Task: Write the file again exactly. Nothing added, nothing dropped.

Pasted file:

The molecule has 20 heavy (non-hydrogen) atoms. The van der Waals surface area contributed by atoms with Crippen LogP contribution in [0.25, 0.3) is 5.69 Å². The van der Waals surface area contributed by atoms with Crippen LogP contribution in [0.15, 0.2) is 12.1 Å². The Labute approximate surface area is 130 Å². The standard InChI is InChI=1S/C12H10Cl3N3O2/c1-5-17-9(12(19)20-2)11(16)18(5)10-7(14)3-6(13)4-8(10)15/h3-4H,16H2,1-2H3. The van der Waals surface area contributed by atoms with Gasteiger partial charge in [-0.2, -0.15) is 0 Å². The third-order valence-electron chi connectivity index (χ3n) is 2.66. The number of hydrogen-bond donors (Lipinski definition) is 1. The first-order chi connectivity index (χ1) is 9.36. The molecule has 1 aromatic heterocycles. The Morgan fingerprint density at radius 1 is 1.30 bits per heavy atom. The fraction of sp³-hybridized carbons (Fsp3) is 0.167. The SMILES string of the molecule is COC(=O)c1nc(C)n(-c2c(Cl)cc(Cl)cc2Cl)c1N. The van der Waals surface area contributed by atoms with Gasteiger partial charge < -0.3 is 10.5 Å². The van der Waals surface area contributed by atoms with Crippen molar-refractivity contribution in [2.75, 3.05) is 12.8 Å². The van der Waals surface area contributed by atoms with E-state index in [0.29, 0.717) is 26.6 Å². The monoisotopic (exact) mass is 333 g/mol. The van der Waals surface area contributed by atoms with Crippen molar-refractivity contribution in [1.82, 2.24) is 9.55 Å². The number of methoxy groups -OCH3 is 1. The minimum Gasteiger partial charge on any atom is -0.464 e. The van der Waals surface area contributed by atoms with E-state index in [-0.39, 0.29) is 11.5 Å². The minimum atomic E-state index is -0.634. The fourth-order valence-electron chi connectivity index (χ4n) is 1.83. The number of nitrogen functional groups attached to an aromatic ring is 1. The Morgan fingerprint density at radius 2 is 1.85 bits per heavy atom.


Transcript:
The molecule has 20 heavy (non-hydrogen) atoms. The van der Waals surface area contributed by atoms with Crippen LogP contribution in [0.25, 0.3) is 5.69 Å². The van der Waals surface area contributed by atoms with Crippen LogP contribution in [0.15, 0.2) is 12.1 Å². The Labute approximate surface area is 130 Å². The standard InChI is InChI=1S/C12H10Cl3N3O2/c1-5-17-9(12(19)20-2)11(16)18(5)10-7(14)3-6(13)4-8(10)15/h3-4H,16H2,1-2H3. The van der Waals surface area contributed by atoms with Gasteiger partial charge in [-0.2, -0.15) is 0 Å². The third-order valence-electron chi connectivity index (χ3n) is 2.66. The number of hydrogen-bond donors (Lipinski definition) is 1. The first-order chi connectivity index (χ1) is 9.36. The molecule has 1 aromatic heterocycles. The Morgan fingerprint density at radius 1 is 1.30 bits per heavy atom. The fraction of sp³-hybridized carbons (Fsp3) is 0.167. The SMILES string of the molecule is COC(=O)c1nc(C)n(-c2c(Cl)cc(Cl)cc2Cl)c1N. The van der Waals surface area contributed by atoms with Gasteiger partial charge < -0.3 is 10.5 Å². The van der Waals surface area contributed by atoms with Crippen molar-refractivity contribution in [2.75, 3.05) is 12.8 Å². The van der Waals surface area contributed by atoms with E-state index in [0.29, 0.717) is 26.6 Å². The monoisotopic (exact) mass is 333 g/mol. The van der Waals surface area contributed by atoms with Crippen molar-refractivity contribution in [1.82, 2.24) is 9.55 Å². The number of methoxy groups -OCH3 is 1. The minimum Gasteiger partial charge on any atom is -0.464 e. The van der Waals surface area contributed by atoms with E-state index in [-0.39, 0.29) is 11.5 Å². The minimum atomic E-state index is -0.634. The fourth-order valence-electron chi connectivity index (χ4n) is 1.83. The number of nitrogen functional groups attached to an aromatic ring is 1. The Morgan fingerprint density at radius 2 is 1.85 bits per heavy atom.